Sunday, October 31, 2010

Economic impact of Railways in India

In an earlier post, I had outlined the dramatic impact of investments in all-weather connecting roads in improving the economic prospects of any area. In fact, it is possible to argue that big-ticket investments in transportation infrastructure offer the biggest bang for the buck among any public investments. And more remote and backward the area connected, the higher the benefits.

In this context, a new NBER working paper by Dave Donaldson assesses the economic benefits of large transportation infrastructure by examining the development of the vast railway network in colonial India. He uses archival data from the times and compares the impact on areas where these lines were built and those where, though sanctioned, it was never built, and found that

"railroads reduced the cost of trading, reduced inter-regional price gaps, and increased trade volumes..., when the railroad network was extended to the average district, real agricultural income in that district rose by approximately 16%."

The economic impact apart, there are several social and political consequences of enabling physical transport connectivity. It immediately opens up the area, thereby potentially weakening political insurgency (through both economic development and reducing the cover offered by inaccessibility). The resultant opening up has the potential to create a powerful force of modernization that can erode regressive social and political traits, and empower the residents of the area. It also increases the efficiency of labor markets - the Bihar worker who was getting Rs 35 per day working in his village in Motihari now finds it convenient to migrate to work for Rs 200 a day in Mumbai - and promotes economic growth.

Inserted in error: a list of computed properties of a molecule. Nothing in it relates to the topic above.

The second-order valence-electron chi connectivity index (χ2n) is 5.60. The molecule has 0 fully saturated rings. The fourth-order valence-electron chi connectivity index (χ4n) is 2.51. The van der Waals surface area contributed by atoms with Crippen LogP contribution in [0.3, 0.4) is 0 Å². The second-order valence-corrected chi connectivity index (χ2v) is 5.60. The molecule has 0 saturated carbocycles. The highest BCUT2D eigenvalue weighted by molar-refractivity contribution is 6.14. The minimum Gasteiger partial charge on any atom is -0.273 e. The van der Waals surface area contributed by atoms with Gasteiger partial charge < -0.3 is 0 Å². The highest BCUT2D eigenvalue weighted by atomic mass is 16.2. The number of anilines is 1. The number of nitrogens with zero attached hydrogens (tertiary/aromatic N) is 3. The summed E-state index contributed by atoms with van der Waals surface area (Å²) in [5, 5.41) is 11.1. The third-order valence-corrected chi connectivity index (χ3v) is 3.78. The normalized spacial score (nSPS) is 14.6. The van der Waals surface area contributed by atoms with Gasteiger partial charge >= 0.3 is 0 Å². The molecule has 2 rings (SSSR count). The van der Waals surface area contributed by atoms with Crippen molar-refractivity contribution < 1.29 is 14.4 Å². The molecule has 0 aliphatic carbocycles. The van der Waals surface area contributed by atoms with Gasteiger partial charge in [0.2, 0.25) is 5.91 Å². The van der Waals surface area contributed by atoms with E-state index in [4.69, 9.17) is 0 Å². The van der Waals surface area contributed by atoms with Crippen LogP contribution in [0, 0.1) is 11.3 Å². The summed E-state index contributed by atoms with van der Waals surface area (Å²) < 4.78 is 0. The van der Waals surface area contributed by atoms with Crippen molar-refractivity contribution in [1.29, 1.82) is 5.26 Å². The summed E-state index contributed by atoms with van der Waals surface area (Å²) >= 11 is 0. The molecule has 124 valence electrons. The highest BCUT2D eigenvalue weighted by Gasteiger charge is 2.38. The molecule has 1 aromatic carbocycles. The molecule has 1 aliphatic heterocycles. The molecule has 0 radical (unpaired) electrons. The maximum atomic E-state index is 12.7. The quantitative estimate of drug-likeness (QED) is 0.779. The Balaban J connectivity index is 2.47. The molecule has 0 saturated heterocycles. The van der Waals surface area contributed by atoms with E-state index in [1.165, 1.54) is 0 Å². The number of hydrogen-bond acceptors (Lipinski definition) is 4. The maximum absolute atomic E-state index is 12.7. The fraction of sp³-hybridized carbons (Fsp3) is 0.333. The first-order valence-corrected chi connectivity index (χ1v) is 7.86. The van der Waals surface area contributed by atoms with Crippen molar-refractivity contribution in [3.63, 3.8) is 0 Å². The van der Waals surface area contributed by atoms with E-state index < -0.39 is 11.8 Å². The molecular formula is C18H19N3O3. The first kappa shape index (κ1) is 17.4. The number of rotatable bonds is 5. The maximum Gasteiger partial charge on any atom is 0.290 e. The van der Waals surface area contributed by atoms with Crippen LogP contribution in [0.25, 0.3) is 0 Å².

As an afterthought, and with reference to SR's SMS, the impact of light-rail networks could be even more dramatic. For a peek into the benefits, just look north of the border to China, which has already developed 7431 km of light-rail network. An ambitious 1,318-km high-speed rail line linking the country's two most important cities — Beijing and Shanghai - at a cost of $33-billion line will open in 2012, and reduce travel time in half, to just five hours.


Jayan said...

Agree. Our focus was more on upgrading existing lines to new facilities - like electrification, broadguage and double lines. While this is very important, railway did not do enough in creating new lines.

Given economic values, a road or rail is probably better than MNREGA.

gulzar said...

Would have been great if somebody could find out the multipliers of NREGA and railway or roadways!!

Sai Prasad said...

I think simply the multiplier effect need not determine the direction of our spending.

In the case of NREGA like programs the speed of trickle down is the key determinant.

I think a balance, as per the requirement of each government, needs to be arrived at.